Seeing Cancer More Clearly
Breast cancer screenings mean examining the breasts for cancer before you experience symptoms. Both men and women can be diagnosed with breast cancer. Breast cancer is the most common type of cancer among women according to Centers for Disease Control and Prevention. Fortunately, regular screenings can often detect breast cancer early.
Three types of screenings diagnose breast cancer:
- Breast self-exam and clinical breast exam with your physician
- Mammograms yearly starting at age 40
- Magnetic Resonance Imaging (MRI); only if known family history or cancer syndrome is present
Mammography, the most common type of screening, has advanced from the traditional 2-D exam to 3-D imaging. 3-D mammograms give health care providers more information than the traditional exam, says diagnostic radiologist Priyanka Handa, M.D.
“3-D mammograms are different from 2-D mammograms in that we can minimize structural overlap and acquire images from different angles,” Dr. Handa says. “The exam takes about 10 seconds. Masses and distortions within the breast are actually better seen on a three- dimensional study.”
If an abnormality is found in the 3-D mammogram, an individual will revisit the mammography suite for a diagnostic mammogram and/or ultrasound to investigate the matter further. From the diagnostic workup, an ultrasound guided or stereotactic breast biopsy procedure may be recommended. “A stereotactic breast biopsy is performed by a radiologist, and precisely targets and biopsies cell tissue or a group of calcification only seen on the mammogram,” Dr. Handa explains. “With computerized mammographic guidance, a needle is placed into the breast exactly where the abnormality is, then a few samples are taken and sent to pathology for analysis.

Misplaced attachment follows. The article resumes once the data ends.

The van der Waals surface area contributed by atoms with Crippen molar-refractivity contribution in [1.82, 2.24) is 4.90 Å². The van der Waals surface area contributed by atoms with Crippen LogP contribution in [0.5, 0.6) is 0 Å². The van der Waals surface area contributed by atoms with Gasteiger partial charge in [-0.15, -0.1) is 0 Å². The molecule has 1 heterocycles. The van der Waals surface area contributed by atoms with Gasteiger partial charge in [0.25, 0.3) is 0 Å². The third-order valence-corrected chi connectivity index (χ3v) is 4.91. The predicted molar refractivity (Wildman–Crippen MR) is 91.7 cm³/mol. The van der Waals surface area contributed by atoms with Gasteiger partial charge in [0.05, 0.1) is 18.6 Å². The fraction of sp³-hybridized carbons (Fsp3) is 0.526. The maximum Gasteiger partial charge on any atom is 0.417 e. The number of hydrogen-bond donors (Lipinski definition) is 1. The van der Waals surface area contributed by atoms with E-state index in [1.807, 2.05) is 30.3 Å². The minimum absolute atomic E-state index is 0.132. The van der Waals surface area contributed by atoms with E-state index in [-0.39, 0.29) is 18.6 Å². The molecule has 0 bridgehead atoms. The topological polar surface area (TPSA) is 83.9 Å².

Detecting and treating breast abnormalities at their earliest stages can lead to more successful outcomes. If you have any concerns, contact your doctor right away. 3-D mammography screenings are performed at: the Breast Health Center, in the Outpatient Center at the Sanctuary in Fort Myers.
Get a breast cancer screening when:
Any warning signs appear, including:
- a new lump and/or thickening in the breast or underarm
- redness and/or flaky skin in the nipple or breast
- breast size and shape change
- nipple discharge other than breast milk
- local pain in any area of the breast
If you find a lump, don’t panic—80% of lumps found are not cancerous. Make an appointment with your doctor for further evaluation.
Mark your calendars
Men and women should perform a breast self-exam at least once each month beginning at age 18.
Women should have yearly mammograms, starting at age 40.
- Priyanka Handa, M.D.
- Diagnostic Radiology
- Florida Radiology Consultants
- 8791 Conference Drive
- Fort Myers, FL 33919
Tags: Cancer Care, Oncology, Regional Cancer Center, Breast Cancer